Publishing Partner: Cambridge University Press CUP Extra Publisher Login
amazon logo
More Info

New from Oxford University Press!


Oxford Handbook of Corpus Phonology

Edited by Jacques Durand, Ulrike Gut, and Gjert Kristoffersen

Offers the first detailed examination of corpus phonology and serves as a practical guide for researchers interested in compiling or using phonological corpora

New from Cambridge University Press!


The Languages of the Jews: A Sociolinguistic History

By Bernard Spolsky

A vivid commentary on Jewish survival and Jewish speech communities that will be enjoyed by the general reader, and is essential reading for students and researchers interested in the study of Middle Eastern languages, Jewish studies, and sociolinguistics.

New from Brill!


Indo-European Linguistics

New Open Access journal on Indo-European Linguistics is now available!

Summary Details

Query:   summary: modals
Author:  YIB00161 YIB00161
Submitter Email:  click here to access email
Linguistic LingField(s):   Pragmatics

Summary:   Dear linguists,
At the end of March I raised two questions about "must" and "will".

My first question is: Which is more certain, (1) or (2)?
(1) Speaker A: Someone is knocking on the door.
Speaker B: That must be George.
(2) Speaker A: Someone is knocking on the door.
Speaker B: That will be George.
British literature such as Halliday (1994) and Close (1975) say that "must" is

more certain, while American literature such as Feigenbaum (1985) and
Celce-Murcia and Larsen-Freeman (1983) say that "will" is more certain. I wou
like to know whether there is a difference between British and American usage.
My second question is about the following quoted examples.
(3) Then the bell rang again, and then again, two short insistent peals. It

must be Nan, he thought -- no one else would ring like that, as if they

had a right to come in. (I. Murdoch, The Sandcastle)
(4) Mason hung up the telephone and said to Della Street, "Irving is on his

way here." "To see you?" "Probably." "So what do we do?" "Wait for

him. The party may be rough." Five minutes later angry knuckles banged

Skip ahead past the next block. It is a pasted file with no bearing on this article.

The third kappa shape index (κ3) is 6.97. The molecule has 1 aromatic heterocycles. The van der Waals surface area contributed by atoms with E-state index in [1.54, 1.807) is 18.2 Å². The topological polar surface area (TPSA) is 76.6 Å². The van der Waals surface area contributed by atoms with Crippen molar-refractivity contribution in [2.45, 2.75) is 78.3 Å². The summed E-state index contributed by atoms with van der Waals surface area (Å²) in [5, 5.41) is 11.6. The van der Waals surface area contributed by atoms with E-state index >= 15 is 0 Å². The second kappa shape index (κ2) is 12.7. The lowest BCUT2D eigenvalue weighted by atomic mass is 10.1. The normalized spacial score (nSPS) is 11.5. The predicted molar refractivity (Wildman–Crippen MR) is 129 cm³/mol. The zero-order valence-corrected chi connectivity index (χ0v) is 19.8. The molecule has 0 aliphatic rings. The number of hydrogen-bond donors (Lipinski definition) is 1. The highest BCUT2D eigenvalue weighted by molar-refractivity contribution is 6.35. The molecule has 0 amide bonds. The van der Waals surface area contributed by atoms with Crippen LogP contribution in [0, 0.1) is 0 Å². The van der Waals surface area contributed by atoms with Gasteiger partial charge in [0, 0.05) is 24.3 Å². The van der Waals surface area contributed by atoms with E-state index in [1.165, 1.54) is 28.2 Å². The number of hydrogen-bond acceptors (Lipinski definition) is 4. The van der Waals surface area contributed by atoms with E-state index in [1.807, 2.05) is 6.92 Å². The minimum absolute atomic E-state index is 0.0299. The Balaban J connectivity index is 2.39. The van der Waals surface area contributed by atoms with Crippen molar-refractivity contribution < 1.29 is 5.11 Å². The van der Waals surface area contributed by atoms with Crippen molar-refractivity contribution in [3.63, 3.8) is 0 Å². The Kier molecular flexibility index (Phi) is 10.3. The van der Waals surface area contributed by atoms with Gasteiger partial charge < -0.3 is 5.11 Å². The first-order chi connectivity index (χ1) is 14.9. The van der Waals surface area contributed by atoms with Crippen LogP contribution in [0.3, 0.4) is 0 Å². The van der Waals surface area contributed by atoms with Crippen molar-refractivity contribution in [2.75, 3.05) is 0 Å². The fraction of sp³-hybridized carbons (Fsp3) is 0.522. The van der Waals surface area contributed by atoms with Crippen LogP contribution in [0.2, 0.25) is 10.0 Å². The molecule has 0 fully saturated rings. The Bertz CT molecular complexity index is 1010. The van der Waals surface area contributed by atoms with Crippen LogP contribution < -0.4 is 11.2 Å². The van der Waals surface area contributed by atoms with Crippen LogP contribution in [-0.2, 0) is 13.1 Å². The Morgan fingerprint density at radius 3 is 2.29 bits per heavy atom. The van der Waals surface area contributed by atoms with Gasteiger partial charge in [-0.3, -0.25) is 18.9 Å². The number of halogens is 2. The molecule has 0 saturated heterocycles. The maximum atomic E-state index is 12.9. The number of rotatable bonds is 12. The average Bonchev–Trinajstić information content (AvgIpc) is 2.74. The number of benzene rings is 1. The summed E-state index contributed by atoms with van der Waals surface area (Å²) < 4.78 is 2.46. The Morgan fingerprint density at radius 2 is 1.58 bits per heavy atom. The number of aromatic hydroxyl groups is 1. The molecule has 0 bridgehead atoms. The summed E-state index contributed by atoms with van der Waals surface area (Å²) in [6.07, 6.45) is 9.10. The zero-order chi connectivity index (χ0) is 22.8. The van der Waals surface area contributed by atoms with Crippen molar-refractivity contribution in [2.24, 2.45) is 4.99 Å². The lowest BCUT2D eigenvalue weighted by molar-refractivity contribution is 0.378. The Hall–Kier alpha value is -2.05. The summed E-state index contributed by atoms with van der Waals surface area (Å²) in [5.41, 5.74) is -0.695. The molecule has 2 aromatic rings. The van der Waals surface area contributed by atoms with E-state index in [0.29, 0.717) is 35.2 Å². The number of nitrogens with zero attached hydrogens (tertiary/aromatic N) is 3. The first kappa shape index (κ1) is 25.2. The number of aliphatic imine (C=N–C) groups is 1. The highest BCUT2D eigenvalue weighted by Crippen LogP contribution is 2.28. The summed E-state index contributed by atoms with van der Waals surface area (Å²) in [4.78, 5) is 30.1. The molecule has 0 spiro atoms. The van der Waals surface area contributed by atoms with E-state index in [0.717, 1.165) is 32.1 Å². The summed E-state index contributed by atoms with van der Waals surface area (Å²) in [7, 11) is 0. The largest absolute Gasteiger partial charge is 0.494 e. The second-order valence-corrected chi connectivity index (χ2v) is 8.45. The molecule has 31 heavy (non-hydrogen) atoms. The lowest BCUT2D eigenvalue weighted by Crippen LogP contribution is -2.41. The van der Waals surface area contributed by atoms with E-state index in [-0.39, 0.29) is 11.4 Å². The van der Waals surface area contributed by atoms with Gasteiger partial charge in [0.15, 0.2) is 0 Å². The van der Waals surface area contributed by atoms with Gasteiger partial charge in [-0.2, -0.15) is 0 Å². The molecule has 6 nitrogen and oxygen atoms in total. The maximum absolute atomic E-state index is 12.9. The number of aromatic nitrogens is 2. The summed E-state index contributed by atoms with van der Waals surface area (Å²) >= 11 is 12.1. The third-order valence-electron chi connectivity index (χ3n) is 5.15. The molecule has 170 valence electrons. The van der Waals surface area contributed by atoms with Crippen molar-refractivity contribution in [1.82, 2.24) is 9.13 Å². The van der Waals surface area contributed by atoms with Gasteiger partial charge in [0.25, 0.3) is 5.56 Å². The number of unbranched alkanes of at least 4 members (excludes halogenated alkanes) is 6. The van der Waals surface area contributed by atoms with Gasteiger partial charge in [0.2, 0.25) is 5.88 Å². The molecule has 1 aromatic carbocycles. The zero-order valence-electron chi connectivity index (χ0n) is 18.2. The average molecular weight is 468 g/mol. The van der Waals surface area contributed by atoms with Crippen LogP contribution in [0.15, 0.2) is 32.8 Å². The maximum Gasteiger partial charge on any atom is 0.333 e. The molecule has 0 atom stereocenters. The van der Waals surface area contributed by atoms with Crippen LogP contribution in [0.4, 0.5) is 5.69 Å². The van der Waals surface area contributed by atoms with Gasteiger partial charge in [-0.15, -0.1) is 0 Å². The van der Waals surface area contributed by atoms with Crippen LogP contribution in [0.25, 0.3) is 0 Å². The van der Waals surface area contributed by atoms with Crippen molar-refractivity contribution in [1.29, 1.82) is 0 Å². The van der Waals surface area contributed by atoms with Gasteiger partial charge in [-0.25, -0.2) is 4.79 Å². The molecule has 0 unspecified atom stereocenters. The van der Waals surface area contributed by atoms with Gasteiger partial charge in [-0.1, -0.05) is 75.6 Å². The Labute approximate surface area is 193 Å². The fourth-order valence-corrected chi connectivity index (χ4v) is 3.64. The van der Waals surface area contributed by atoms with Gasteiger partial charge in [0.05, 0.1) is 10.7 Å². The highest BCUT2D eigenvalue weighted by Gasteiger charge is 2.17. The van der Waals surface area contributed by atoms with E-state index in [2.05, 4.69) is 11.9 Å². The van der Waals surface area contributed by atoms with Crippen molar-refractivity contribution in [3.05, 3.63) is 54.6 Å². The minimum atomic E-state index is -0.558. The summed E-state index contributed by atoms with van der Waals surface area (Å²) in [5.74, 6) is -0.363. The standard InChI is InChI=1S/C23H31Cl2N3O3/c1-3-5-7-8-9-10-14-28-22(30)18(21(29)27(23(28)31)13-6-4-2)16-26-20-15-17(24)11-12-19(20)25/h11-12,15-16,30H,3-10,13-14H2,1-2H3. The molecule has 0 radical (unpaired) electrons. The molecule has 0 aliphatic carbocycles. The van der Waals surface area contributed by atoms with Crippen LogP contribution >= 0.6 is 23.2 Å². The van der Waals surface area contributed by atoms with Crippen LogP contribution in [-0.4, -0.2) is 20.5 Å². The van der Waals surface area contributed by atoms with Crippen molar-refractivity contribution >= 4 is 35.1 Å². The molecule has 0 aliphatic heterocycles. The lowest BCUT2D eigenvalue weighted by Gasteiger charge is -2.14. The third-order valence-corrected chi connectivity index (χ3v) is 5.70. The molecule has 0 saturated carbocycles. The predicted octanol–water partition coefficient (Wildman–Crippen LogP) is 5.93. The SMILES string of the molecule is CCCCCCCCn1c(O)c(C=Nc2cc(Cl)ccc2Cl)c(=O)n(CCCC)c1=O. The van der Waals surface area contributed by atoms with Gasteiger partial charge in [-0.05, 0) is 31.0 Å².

on the door of Mason's private office. "That will be Irving," Mason said
"I'll let him in myself, Della." (E. S. Gardner, The Case of Terrified

As to "must" and "will", Palmer (1990:57-58) does not write anything about
the relative degree of certainty. Instead, he points out that "must" indicate
s the only possible conclusion on the basis of the evidence available, whereas

"will" indicates what is a reasonable conclusion from previous knowledge.
I think that examples (3) and (4) can be explained in terms of "evidence
available" and "previous knowledge", respectively. In (3) the speaker conclud
from his observation about the bell ringing that it must be Nan. This can be
regarded as an evidence available. In (4) Mason knows that Irving is coming.

This is previous knowledge. So I think that Palmer's view is right. What do yo
u think about this?

Soon after that I got 11 e-mails. Thank you for answering my questions. I
would express my sincere thanks to the following people who supplied useful
data:Richard Cook, Aurora Vanderbosch, Douglass Dee, Max Wheeler, Vincent
Jenkins, Stan Whitley, Eric Filson, Tim Higgins, Suzette Haden Elgin, Joey
Laubach, and John Mackin.
As to the first question, three people say that "will" is more certain than
"must" and one says that "must" is more certain than "will". One of the
respondents points out that relative certainty depends on context. He also
doubts there's a true Brit./Amer. difference here.
As to the second question, five people say that Palmer's explanation sounds
right. But some of them assert that the distinction is not really firm.

Kenji Kashino

LL Issue: 9.929
Date Posted: 22-Jun-1998
Original Query: Read original query


Sums main page